The U.S. Food and Drug Administration (FDA) has accepted the New Drug Application (NDA) filing for Sol-Gel’s Epsolay, a 5% microencapsulated benzoyl peroxide cream for the treatment of inflammatory lesions of rosacea or papulopustular rosacea.
Sol-Gel Technologies announced the U.S. Food and Drug Administration (FDA) has accepted its New Drug Application (NDA) filing for Epsolay (benzoyl peroxide). If approved, Epsolay has the chance to be the first single-agent benzoyl peroxide prescription drug approved by the FDA.1
Epsolay is a topical 5% encapsulated benzoyl peroxide cream intended to treat the inflammatory lesions of rosacea (papulopustular rosacea or PPR). Benzoyl peroxide is not currently approved by the FDA to treat rosacea and is known to potentially cause skin irritation, including stinging, burning and erythema in individuals with PPR.2
Sol Gel’s patented microencapsulation technology aims to reduce this risk by encapsulating the benzoyl peroxide inside porous silica microcapsules, according to the company. This generates a barrier between the skin and the drug - with the microcapsules dispensing doses of the drug while the barrier reduces benzoyl peroxide’s oxidative effect, which can cause skin irritation. 2
The filing’s acceptance is backed by positive data from two phase 3, identical, randomized, multicenter, double-blind, 12-week trials investigating the safety and efficacy of Epsolay versus vehicle in patients with PPR.
In both trials, the benzoyl peroxide topical demonstrated a statistically significant improvement in both co-primary endpoints, including a) a proportion of patients achieving “clear” or “almost clear” according to the Investigator Global Assessment (IGA) scale and b) an absolute mean reduction from baseline in inflammatory lesion count beginning as early as week 2 and held through week 12.1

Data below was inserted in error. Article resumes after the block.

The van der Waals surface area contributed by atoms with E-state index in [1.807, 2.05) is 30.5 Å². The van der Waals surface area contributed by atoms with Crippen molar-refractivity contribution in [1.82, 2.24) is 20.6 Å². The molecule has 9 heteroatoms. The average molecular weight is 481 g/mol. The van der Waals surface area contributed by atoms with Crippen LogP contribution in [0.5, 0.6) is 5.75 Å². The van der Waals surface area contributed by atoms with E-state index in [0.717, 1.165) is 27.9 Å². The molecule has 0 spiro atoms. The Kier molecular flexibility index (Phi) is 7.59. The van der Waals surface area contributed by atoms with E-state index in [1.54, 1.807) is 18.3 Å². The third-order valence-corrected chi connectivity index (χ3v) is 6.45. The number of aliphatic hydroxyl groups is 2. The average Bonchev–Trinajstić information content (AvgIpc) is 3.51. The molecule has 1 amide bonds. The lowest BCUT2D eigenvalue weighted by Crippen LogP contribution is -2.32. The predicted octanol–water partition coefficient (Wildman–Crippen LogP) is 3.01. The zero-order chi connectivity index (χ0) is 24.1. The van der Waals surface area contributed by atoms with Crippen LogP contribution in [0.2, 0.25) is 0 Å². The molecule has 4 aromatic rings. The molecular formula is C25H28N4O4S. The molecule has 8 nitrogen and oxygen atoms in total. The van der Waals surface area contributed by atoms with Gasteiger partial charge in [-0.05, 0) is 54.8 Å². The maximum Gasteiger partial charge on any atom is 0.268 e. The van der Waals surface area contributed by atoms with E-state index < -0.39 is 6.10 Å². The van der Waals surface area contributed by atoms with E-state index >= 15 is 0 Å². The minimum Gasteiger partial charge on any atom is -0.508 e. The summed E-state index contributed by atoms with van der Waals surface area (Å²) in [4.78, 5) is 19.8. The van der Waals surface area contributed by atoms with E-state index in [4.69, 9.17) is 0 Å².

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Additionally, Epsolay showed a favorable safety and tolerability profile comparable to vehicle. The most common adverse reactions occurring in the application were mild-to-moderate pain, erythema and pruritus, all of which were seen in >1% of Epsolay patients. 1
“Papulopustular rosacea is a chronic and recurrent inflammatory skin disorder that affects nearly 5 million Americans. Regretfully, rosacea patients are dissatisfied with the efficacy of current therapies,” says Alon Seri-Levy, M.D., CEO of Sol-Gel. “The results from our phase 3 studies showed statistically significant higher success in IGA compared with the vehicle, at every visit, and as early as at week 2, as well as statistically significant higher reduction in absolute inflammatory lesion counts compared with the vehicle, at every visit, and as early as week 2. In addition, a quarter of Epsolay patients in both trials reached their treatment goals within a month, which is very encouraging.”
The Prescription Drug User Fee Act (PDUFA) date for the FDA to make a decision on Epsolay is set for April 26, 2021.1
1. Sol-Gel Technologies Announces FDA Acceptance for Filing of New Drug Application for Epsolay® for the Treatment of Inflammatory Lesions of Rosacea: Sol-Gel. (2020, September 10). Retrieved September 14, 2020, from https://ir.sol-gel.com/news-releases/news-release-details/sol-gel-technologies-announces-fda-acceptance-filing-new-drug
2. Petronelli, M. (2020, March 3). Sol-Gel's rosacea cream may offer patients rapid relief. Retrieved September 14, 2020, from https://www.dermatologytimes.com/view/sol-gels-rosacea-cream-may-offer-patients-rapid-relief